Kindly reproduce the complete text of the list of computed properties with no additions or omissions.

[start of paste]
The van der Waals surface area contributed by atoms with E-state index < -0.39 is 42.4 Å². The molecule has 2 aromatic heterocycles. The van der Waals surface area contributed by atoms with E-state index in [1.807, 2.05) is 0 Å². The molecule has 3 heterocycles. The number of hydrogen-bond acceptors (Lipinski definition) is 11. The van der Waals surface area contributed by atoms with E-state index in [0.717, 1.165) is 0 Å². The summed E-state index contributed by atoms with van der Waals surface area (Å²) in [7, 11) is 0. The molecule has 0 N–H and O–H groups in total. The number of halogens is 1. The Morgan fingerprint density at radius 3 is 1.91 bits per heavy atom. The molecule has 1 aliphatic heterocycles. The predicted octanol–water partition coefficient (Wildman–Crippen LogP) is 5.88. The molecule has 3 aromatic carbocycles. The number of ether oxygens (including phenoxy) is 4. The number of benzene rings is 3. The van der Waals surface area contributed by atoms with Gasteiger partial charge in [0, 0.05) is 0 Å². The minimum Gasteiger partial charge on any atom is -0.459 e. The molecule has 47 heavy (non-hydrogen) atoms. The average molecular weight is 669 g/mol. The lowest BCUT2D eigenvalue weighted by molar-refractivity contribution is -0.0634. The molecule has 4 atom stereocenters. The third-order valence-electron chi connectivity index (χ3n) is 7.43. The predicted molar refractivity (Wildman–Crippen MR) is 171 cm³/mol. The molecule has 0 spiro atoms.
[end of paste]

The van der Waals surface area contributed by atoms with E-state index < -0.39 is 42.4 Å². The molecule has 2 aromatic heterocycles. The van der Waals surface area contributed by atoms with E-state index in [1.807, 2.05) is 0 Å². The molecule has 3 heterocycles. The number of hydrogen-bond acceptors (Lipinski definition) is 11. The van der Waals surface area contributed by atoms with E-state index in [0.717, 1.165) is 0 Å². The summed E-state index contributed by atoms with van der Waals surface area (Å²) in [7, 11) is 0. The molecule has 0 N–H and O–H groups in total. The number of halogens is 1. The Morgan fingerprint density at radius 3 is 1.91 bits per heavy atom. The molecule has 1 aliphatic heterocycles. The predicted octanol–water partition coefficient (Wildman–Crippen LogP) is 5.88. The molecule has 3 aromatic carbocycles. The number of ether oxygens (including phenoxy) is 4. The number of benzene rings is 3. The van der Waals surface area contributed by atoms with Gasteiger partial charge in [0, 0.05) is 0 Å². The minimum Gasteiger partial charge on any atom is -0.459 e. The molecule has 47 heavy (non-hydrogen) atoms. The average molecular weight is 669 g/mol. The lowest BCUT2D eigenvalue weighted by molar-refractivity contribution is -0.0634. The molecule has 4 atom stereocenters. The third-order valence-electron chi connectivity index (χ3n) is 7.43. The predicted molar refractivity (Wildman–Crippen MR) is 171 cm³/mol. The molecule has 0 spiro atoms.